Bearden and Aaron also offer tips on easy substitutions for favorite recipes, healthy menus, shopping lists, lifestyle changes to boost metabolism and much more.

To participate in our Spring Recipe Swap, all you need to do is go to our Recipe forum, click “New Topic,” and enter your information. If you are not yet a member of our forum, membership is free and it takes less than one minute to sign up.

My Dad Gets Schooled in Facebook

Returning guest blogger Heather lives outside of Denver with her sons who are five and two-and a-half. When not blogging at A Mama’s Blog, Heather is an almost full-time stay-at-home mama, who works part-time as an office administrator. Heather enjoys blogging about daily life with her sons, pregnancy and birth, and everyday life as a mother. In her spare time Heather enjoys spending time with her family in Denver, catching up with her friends, attending Mom’s nights out whenever possible, reading, and exercising.

My dad is a Baby Boomer. He is going to be 60 in a few short weeks. I love him to death, but he is not–shall we say–very fast to embrace technology.

He loves to take pictures. For years, my siblings and I encouraged him to get a digital camera. We told him how much he would love to be able to see his pictures right away instead of having to take all 24 pictures on his 35mm film and then wait for it to be developed. Nope–he was having none of that. Finally, my step-mom bought him one about two years ago, and as we told him, he LOVES it. He laughs about it now, wonders why he waited so long to go digital.

He does have a computer, but I suspect that was my step-mom’s doing too. Every now and then he will tell me something like, “I got on the computer, and looked up that Google….wow, you can find a lot of stuff there.” Usually at this point, I use our standard teasing line with him, “Welcome to <whatever year it happens to be>, Mr. Banks.” We took that from Father of the Bride, when Steven Martin’s character (George Banks) is in shock over how much the wedding was costing and Franck, the wedding coordinator, laughs at him and says, “Welcome to the 90’s Mr. Banks.” (This line occurs right around the 3:40 mark)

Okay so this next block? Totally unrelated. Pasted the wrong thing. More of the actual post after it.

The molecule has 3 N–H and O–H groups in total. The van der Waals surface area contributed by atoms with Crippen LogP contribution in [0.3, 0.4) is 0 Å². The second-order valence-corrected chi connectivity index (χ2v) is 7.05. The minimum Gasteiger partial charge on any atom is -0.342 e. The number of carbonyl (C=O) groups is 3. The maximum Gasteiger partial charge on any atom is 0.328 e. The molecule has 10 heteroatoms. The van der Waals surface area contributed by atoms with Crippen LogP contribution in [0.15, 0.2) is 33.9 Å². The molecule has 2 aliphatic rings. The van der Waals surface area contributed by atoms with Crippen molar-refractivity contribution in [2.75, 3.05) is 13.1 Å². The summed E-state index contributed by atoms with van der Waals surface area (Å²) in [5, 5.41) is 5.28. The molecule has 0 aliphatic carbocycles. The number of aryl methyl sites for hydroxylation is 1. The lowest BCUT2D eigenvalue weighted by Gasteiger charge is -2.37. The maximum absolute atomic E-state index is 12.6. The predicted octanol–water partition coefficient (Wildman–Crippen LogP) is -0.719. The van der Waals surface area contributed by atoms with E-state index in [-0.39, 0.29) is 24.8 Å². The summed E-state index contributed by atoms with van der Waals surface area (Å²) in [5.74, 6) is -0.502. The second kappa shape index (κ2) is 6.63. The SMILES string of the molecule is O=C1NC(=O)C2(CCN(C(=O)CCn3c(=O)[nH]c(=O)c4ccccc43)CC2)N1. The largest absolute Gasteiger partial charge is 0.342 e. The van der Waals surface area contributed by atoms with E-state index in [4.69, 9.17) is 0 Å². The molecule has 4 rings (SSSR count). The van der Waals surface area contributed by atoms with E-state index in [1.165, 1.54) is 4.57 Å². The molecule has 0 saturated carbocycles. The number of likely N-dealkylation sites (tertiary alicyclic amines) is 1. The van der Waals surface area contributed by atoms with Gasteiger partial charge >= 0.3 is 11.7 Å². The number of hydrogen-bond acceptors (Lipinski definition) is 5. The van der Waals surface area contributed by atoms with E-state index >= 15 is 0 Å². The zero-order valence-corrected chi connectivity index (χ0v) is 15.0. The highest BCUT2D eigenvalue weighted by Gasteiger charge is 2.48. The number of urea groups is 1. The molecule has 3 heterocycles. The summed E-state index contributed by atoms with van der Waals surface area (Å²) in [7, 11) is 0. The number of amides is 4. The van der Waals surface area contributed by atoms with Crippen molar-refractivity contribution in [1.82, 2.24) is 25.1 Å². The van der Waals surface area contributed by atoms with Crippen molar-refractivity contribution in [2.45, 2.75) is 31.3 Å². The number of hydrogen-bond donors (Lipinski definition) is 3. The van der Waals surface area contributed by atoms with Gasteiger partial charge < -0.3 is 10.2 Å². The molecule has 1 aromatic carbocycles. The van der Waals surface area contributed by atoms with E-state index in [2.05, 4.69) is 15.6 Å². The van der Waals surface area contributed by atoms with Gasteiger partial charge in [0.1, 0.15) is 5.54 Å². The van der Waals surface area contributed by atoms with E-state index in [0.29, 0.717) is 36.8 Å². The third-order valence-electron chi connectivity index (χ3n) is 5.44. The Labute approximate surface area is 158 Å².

Yes, my dad is the Mr. Banks of technology. He knows it exists but that’s where it ends. Last night, while we were visiting with our out-of-town cousin (Peter) and his girlfriend (Megan), my sister, Mara, decided to show my dad Facebook on her laptop. It went like this:

Mara (opening her laptop): So Dad, this is Facebook.
Dad: Face-what?
Mara: Facebook
Megan: It is a social-networking site.
Dad (already lost–has that deer-in-headlights look)
Mara (pulling up her profile page): This is my–
Dad (cutting her off): Hey, that’s

Lunch will be served in the machete aisle

When I nurse in public, I am nervous.

Is someone going to glare at me? Will they abruptly steer their children in the opposite direction once it’s clear the baby hidden under the green blanket isn’t simply asleep? What if a security guard, store manager, or Citizen Busybody leaps into action, operating under the authority of protecting the masses from the threat posed by a 12-pound bundle of sweet instinct?